Land Forces of the Democratic Republic of the Congo

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Congolese Army
Forces Terrestres
Country Democratic Republic of the Congo
RoleLand warfare
Size~144,000 troops
FARDC chief of land forcesGeneral Fall Sikabwe Asinda

The Land Forces (French: Forces Terrestres), also called the Congolese Army, are the land warfare component and the largest branch of the Armed Forces of the Democratic Republic of the Congo (FARDC).

The current Congolese army has its origins in the Force Publique that was active in the Belgian Congo, which was renamed the Congolese National Army (Armée nationale congolaise, ANC) when the country gained independence from Belgium in 1960. During the regime of Mobutu Sese Seko, it was renamed the Armed Forces of Zaire (Forces Armées Zaïroises, FAZ) in 1971 with the country's name change from Congo to Zaire. Under Mobutu's leadership the FAZ was used to put down various rebellions but was deliberately kept weak to prevent any possible coup, resulting in its collapse in the face of Laurent Kabila's AFDL rebel movement during the First Congo War (1996–1997). After Kabila's overthrow of Mobutu the former FAZ troops and various rebels that supported him were in no condition to fight the invasion by Rwandan-backed militant groups during the Second Congo War (1998–2003) and largely collapsed.

The peace agreement signed in 2002 initiated the process of uniting former rebel groups in a national army, the Forces du Terrestres of the FARDC, reorganizing them into multiple brigades. Although some progress has been made the army remains hampered by corruption as well as low and infrequent pay, which led to Land Forces troops committing numerous crimes against civilians. Since the end of the Second Congo War the army remains engaged with dozens of armed rebel groups throughout the country, most notably in the eastern province of North Kivu, near the border with Rwanda. There have also been multiple border clashes between Congolese troops and the Rwandan Army.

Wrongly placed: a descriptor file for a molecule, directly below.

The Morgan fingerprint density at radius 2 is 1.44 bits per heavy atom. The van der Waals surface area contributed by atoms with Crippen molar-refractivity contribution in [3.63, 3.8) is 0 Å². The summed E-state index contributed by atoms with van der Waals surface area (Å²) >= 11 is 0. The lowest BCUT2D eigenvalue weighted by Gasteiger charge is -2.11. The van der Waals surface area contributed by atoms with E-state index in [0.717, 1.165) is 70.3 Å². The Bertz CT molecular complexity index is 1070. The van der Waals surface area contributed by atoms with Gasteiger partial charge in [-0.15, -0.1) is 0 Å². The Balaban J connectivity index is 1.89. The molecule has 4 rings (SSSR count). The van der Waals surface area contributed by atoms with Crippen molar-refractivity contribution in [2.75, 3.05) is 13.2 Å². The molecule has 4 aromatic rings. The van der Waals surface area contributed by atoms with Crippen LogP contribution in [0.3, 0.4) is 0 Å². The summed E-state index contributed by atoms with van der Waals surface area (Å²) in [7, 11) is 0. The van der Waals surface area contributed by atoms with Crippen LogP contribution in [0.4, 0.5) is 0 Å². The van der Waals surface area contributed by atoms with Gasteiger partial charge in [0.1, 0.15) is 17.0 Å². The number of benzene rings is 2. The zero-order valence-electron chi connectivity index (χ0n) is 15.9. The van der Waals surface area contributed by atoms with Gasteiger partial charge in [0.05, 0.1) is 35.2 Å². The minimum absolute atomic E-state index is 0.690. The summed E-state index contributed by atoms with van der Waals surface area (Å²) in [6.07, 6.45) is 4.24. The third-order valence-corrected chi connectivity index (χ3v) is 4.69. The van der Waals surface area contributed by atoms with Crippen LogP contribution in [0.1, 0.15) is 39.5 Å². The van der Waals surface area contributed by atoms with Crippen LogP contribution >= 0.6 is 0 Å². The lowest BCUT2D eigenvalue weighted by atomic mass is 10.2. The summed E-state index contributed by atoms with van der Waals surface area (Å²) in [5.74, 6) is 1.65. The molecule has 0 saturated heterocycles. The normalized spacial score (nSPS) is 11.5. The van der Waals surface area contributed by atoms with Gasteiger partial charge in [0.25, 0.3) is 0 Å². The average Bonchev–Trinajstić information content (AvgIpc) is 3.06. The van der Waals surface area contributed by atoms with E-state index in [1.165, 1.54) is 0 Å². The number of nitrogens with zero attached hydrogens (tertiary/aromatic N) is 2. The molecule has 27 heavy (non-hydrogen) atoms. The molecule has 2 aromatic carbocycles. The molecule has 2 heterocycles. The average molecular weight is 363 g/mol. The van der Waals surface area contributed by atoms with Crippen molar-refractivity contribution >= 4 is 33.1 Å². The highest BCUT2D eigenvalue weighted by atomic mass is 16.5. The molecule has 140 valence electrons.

The land forces are made up of about 14 integrated brigades, of fighters from all the former warring factions which have gone through an brassage integration process (see next paragraph), and a not-publicly known number of non-integrated brigades which remain solely made up from single factions (the Congolese Rally for Democracy (RCD)'s Armee National Congolaise, the ex-government former Congolese Armed Forces (FAC), the ex-RCD KML, the ex-Movement for the Liberation of Congo, the armed groups of the Ituri conflict (the Mouvement des Révolutionnaires Congolais (MRC), Forces de Résistance Patriotique d'Ituri (FRPI) and the Front Nationaliste Intégrationniste (FNI)) and the Mai-Mai).

It appears that about the same time that Presidential Decree 03/042 of 18 December 2003 established the National Commission for Demobilisation and Reinsertion (CONADER), '..all ex-combatants were officially declared as FARDC soldiers and the then FARDC brigades [were to] rest deployed until the order to leave for brassage.[1]

The reform plan adopted in 2005 envisaged the formation of eighteen integrated brigades through the brassage process as its first of three stages.[2] The process consists firstly of regroupment, where fighters are disarmed. Then they are sent to orientation centres, run by CONADER, where fighters take the choice of either returning to civilian society or remaining in the armed forces. Combatants who choose demobilization receive an initial cash payment of US $110. Those who choose to stay within the FARDC are then transferred to one of six integration centres for a 45-day training course, which aims to build integrated formations out of factional fighters previously heavily divided along ethnic, political and regional lines. The centres are spread out around the country at Kitona, Kamina, Kisangani, Rumangabo and Nyaleke (within the Virunga National Park) in Nord-Kivu, and Luberizi (on the border with Burundi) in South Kivu. The process has suffered severe difficulties due to construction delays, administration errors, and the amount of travel former combatants have to do, as the three stages' centres are widely separated. Following the first 18 integrated brigades, the second goal is the formation of a ready reaction force of two to three brigades, and finally, by 2010 when MONUC is anticipated to have withdrawn, the creation of a Main Defence Force of three divisions.